Welcome to Bull Connor’s Sanctuary City
Frolic with our cute German Shepherds! Enjoy the high-intensity fire-hose Jacuzzi! Meet your public officials face-to-nightstick!
It’s amazing to think that it was just a little over fifty years ago that newly-elected Governor George Wallace promised in his inaugural address, “Segregation now! Segregation tomorrow! Segregation forever!” for Alabama. Bull Connor and other officials vowed to enforce segregation laws across the state.
In five decades, I believe Alabama has evolved into an example of social and judicial progress. The thought of carelessly ignoring federal and moral law couldn’t be more foreign to the state and most of its residents. But the spirit of Bull Connor’s and George Wallace’s idea lives on elsewhere. It is alive in the “Sanctuary Movement.” We now have sanctuary cities, sanctuary campuses and even a wannabe sanctuary state.
Of course, the Sanctuary Movement would argue that they ignore federal law because they are obeying a higher moral order. To them, immigration laws are immoral. To them, in fact, borders are immoral. To Bull Connor, integration was immoral.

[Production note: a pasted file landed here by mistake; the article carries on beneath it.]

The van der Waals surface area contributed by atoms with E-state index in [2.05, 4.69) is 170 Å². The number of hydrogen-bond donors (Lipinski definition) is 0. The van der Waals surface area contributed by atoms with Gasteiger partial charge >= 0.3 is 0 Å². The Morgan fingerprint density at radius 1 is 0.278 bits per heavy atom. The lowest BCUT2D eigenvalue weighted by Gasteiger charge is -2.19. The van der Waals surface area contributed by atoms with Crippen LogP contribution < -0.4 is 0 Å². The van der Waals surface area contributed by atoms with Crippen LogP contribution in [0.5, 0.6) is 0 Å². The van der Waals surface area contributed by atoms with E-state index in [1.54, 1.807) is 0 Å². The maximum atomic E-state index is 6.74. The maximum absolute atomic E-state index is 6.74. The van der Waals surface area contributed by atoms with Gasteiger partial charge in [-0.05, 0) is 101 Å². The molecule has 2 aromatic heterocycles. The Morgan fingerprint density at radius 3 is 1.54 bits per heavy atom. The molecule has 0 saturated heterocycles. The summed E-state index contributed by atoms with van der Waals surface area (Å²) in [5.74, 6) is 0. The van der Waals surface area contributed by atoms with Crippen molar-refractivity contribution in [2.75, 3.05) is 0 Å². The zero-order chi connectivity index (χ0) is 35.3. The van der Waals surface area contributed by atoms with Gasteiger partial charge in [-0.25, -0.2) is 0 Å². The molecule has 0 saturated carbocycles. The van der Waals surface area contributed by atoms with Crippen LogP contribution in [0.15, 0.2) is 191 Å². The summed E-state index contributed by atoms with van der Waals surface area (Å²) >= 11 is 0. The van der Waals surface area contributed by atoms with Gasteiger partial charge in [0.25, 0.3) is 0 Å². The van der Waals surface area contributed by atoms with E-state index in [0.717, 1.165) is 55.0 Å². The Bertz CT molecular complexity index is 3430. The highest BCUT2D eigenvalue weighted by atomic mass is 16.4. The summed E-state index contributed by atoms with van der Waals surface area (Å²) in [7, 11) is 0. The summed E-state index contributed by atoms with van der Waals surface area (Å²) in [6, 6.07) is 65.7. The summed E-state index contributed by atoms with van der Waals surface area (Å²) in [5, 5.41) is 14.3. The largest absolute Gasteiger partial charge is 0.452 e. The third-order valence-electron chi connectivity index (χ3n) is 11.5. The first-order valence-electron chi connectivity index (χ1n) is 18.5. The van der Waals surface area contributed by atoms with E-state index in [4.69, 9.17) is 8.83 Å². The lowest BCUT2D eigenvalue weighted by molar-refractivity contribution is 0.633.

So, the simple question must be: who or what decides what is law, and when local laws can supersede national laws? Some neighborhoods in London claim the right to enforce Sharia law. Would that be okay in New York City or Omaha? My home county as a boy in Mississippi was made “dry” by the Baptist Temperance Society, which resulted in folks having to buy their liquor at the gas station, the pharmacy and the bait shop instead of a liquor store. We now have cities and states that have created their own drug laws. How do you feel about drugs, or about temperance, for that matter? All this is really not such a great leap from the dream that George Wallace had fifty-some years ago. His sanctuary would have been a state that would be a safe space for segregationists, today, tomorrow and forever.
I admit that I’m not schooled in the arguments of the “Sanctuary Movement.” Still, one thing I know for sure: there’s never been a successful borderless nation. I also know that assimilation has always been the secret sauce in the great American stew. I know that undocumented implies living apart from the documented; uninvolved in the civic life of the community. Sanctuary means separate. Separate means segregated. And I know that’s a bad idea – something I thought we had agreed upon as a nation fifty years ago.